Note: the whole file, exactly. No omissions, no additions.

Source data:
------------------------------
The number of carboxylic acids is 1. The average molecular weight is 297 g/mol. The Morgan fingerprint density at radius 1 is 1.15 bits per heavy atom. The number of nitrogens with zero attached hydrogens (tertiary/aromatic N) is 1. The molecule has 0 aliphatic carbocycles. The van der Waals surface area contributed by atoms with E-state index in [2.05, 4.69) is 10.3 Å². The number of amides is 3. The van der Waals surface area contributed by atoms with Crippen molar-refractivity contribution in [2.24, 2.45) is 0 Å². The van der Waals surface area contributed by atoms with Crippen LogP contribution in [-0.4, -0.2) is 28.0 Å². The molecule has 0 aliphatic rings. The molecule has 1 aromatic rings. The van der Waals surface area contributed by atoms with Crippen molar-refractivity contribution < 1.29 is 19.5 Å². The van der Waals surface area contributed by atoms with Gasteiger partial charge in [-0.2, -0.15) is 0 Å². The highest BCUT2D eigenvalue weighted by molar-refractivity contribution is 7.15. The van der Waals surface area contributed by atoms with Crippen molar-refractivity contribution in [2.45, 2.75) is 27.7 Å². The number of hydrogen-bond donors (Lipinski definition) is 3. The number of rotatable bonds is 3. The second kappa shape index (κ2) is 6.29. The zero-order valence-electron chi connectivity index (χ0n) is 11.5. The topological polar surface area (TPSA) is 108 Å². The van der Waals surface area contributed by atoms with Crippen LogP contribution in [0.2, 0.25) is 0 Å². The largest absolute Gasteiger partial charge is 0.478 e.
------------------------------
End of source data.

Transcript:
The number of carboxylic acids is 1. The average molecular weight is 297 g/mol. The Morgan fingerprint density at radius 1 is 1.15 bits per heavy atom. The number of nitrogens with zero attached hydrogens (tertiary/aromatic N) is 1. The molecule has 0 aliphatic carbocycles. The van der Waals surface area contributed by atoms with E-state index in [2.05, 4.69) is 10.3 Å². The number of amides is 3. The van der Waals surface area contributed by atoms with Crippen molar-refractivity contribution in [2.24, 2.45) is 0 Å². The van der Waals surface area contributed by atoms with Crippen LogP contribution in [-0.4, -0.2) is 28.0 Å². The molecule has 0 aliphatic rings. The molecule has 1 aromatic rings. The van der Waals surface area contributed by atoms with Crippen molar-refractivity contribution < 1.29 is 19.5 Å². The van der Waals surface area contributed by atoms with Gasteiger partial charge in [-0.2, -0.15) is 0 Å². The highest BCUT2D eigenvalue weighted by molar-refractivity contribution is 7.15. The van der Waals surface area contributed by atoms with Crippen molar-refractivity contribution in [2.45, 2.75) is 27.7 Å². The number of hydrogen-bond donors (Lipinski definition) is 3. The number of rotatable bonds is 3. The second kappa shape index (κ2) is 6.29. The zero-order valence-electron chi connectivity index (χ0n) is 11.5. The topological polar surface area (TPSA) is 108 Å². The van der Waals surface area contributed by atoms with Crippen LogP contribution in [0.2, 0.25) is 0 Å². The largest absolute Gasteiger partial charge is 0.478 e.